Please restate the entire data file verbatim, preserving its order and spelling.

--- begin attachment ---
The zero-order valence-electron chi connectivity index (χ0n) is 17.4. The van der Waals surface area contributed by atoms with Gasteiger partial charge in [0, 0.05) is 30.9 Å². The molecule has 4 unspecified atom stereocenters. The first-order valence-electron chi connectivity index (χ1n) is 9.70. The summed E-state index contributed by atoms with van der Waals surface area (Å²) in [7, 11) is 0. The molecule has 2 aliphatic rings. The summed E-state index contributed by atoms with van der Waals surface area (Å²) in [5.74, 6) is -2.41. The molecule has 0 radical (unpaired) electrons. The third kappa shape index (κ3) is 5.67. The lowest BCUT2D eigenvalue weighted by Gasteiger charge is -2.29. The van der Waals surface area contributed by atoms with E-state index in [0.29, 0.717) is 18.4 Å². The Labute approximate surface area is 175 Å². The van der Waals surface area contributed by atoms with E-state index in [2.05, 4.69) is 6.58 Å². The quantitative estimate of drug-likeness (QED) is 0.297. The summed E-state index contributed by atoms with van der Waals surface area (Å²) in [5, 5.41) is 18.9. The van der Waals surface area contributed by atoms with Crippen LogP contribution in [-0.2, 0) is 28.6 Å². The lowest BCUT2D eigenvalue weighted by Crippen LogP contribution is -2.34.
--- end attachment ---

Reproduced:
The zero-order valence-electron chi connectivity index (χ0n) is 17.4. The van der Waals surface area contributed by atoms with Gasteiger partial charge in [0, 0.05) is 30.9 Å². The molecule has 4 unspecified atom stereocenters. The first-order valence-electron chi connectivity index (χ1n) is 9.70. The summed E-state index contributed by atoms with van der Waals surface area (Å²) in [7, 11) is 0. The molecule has 2 aliphatic rings. The summed E-state index contributed by atoms with van der Waals surface area (Å²) in [5.74, 6) is -2.41. The molecule has 0 radical (unpaired) electrons. The third kappa shape index (κ3) is 5.67. The lowest BCUT2D eigenvalue weighted by Gasteiger charge is -2.29. The van der Waals surface area contributed by atoms with E-state index in [0.29, 0.717) is 18.4 Å². The Labute approximate surface area is 175 Å². The van der Waals surface area contributed by atoms with E-state index in [2.05, 4.69) is 6.58 Å². The quantitative estimate of drug-likeness (QED) is 0.297. The summed E-state index contributed by atoms with van der Waals surface area (Å²) in [5, 5.41) is 18.9. The van der Waals surface area contributed by atoms with Crippen LogP contribution in [-0.2, 0) is 28.6 Å². The lowest BCUT2D eigenvalue weighted by Crippen LogP contribution is -2.34.